The Impact of War on Livelihoods and the Need to Foster a Post-Conflict Economy
This book addresses the impact of conflict on livelihoods by drawing on the experience of different conflict-affected countries. It includes the perspectives of livelihood experts, researchers, and civil society advocates. It also includes case studies of livelihoods in 16 conflict-affected countries.
Threats to human security arise from socio-political, economic, health-related, and environmental areas
Human security is the protection of individuals and communities from chronic and sudden threats. It also involves freedom from fear and want. Traditionally, security is associated with the state. A state’s primary function is to protect its citizens from external aggression, but the capacity of some states to do so has been called into question. Today, threats to human security come from many areas.
Human security is often at risk when the environment and basic infrastructure are damaged. A war or civil unrest may destroy basic infrastructure and public health, reducing the country’s ability to rebuild. In addition, disasters exacerbate the threat of infectious diseases and increase the need for basic services.
Changing climate trends are also contributing to food insecurity. Extreme weather events can increase the risk of food shortages and migration, causing massive displacement and conflict.
Landmines hamper post-conflict recovery
Despite efforts to eliminate them, landmines remain an ongoing threat to post-conflict recovery in many countries. They not only kill people, but also prevent access to roads, markets, schools, and hospitals. Additionally, they destroy farming land, which is vital for post-conflict reconstruction. Thankfully, there are organizations like the Marshall Legacy Institute that are helping to eradicate this problem. Their work includes training Mine Detection Dogs to detect and neutralize landmines.
Post-conflict recovery in Angola is hampered by landmines, which make it impossible for aid workers and government officials to access the areas most in need. In addition to destroying infrastructure, landmines also impede agricultural productivity, and prevent the development of new land. In addition, the lingering danger of landmines is particularly dangerous for refugees and other people in need of assistance.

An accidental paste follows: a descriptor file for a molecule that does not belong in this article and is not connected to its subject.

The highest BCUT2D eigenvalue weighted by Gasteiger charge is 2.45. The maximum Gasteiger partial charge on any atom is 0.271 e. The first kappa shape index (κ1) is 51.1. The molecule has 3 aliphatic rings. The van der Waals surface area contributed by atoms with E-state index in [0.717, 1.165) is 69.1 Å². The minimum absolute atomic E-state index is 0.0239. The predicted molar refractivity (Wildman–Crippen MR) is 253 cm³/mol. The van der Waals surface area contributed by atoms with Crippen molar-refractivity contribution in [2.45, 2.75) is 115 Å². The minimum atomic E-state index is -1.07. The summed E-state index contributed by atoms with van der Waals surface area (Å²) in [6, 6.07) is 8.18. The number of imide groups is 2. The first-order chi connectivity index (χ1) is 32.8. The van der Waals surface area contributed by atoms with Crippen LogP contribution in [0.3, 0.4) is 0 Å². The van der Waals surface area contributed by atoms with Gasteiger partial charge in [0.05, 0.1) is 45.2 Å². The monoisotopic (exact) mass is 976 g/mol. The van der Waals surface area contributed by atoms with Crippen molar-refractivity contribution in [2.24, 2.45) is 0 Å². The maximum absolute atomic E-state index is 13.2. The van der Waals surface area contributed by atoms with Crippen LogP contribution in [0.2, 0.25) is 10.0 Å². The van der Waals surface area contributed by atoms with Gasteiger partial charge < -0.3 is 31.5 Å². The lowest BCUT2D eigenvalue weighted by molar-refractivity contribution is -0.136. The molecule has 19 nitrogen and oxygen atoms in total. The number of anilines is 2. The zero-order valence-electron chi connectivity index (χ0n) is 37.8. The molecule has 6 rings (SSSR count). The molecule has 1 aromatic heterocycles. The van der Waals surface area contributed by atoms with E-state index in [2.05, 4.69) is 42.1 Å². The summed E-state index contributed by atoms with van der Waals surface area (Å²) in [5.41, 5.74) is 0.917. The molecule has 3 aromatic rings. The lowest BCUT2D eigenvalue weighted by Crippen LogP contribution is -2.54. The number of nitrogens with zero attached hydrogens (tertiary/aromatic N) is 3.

The threat posed by landmines is far greater than the danger posed by other forms of conflict. These weapons not only kill people and block their access to food and water, but they also hinder the ability of communities to rebuild their lives. As a result, many countries have to spend money clearing landmines instead of spending it on education and other important goals. This is a major setback for post-conflict recovery efforts.
Insurgency leaders exploit grievances
Historically, insurgencies have been driven by grievances, especially in cultures that have an ingrained sense of justice. The ill treatment of one of a group’s members triggers a sense of duty to seek retribution. For example, a segment of the insurgency in Iraq grew out of a strong sense of male honor. Today, this grievance is often cited as the most valid reason for insurgency, and insurgents have increasingly used it as their rationale.
However, these motivation clusters vary across cultures. Generally speaking, the higher the level of the motivation cluster, the more involvement one is likely to feel. Insurgency leaders can exploit these grievances to recruit those who share similar ideals.
The motivation for insurgency can be very complex. It may include emotions, feelings, perceptions, and rational decision-making. Some insurgents might be motivated by material goods, power, or status. But most of them do not seek political change. They are more interested in a system that empowers them and leaves them alone. Ultimately, insurgency is driven by unmet psychological needs.
Conflicts are often triggered by interstate tensions
Conflicts often cause a major drop in trade and investment in the affected country. According to the World Bank, countries that have at-war neighbours experience an average reduction of 0.5% in annual growth. Additionally, conflict deters investment, especially foreign investment. Africa suffers from one of the lowest levels of foreign investment in the world, and the trade barriers caused by conflict are particularly challenging for landlocked countries.
Interstate tensions are also a major factor in triggering armed conflict. Moreover, unemployment among combat veterans and the widespread availability of weapons are other factors that can spark conflict. In addition, the fate of weapons stockpiles can fuel tensions between groups. In Angola, for example, since its independence in 1975, there have been frequent conflicts. Nevertheless, in 2002, a ceasefire was established, and a UN peacekeeping mission was established. However, conflict continues in Cabinda, despite the ceasefire.
The United States is committed to stabilizing conflict-affected areas, and it has made substantial aid to countries in fragile and war-torn areas. However, it recognizes that international aid is not the only answer to the problem. It must be accompanied by regional and national leadership in order to create long-term stability and post-conflict economies.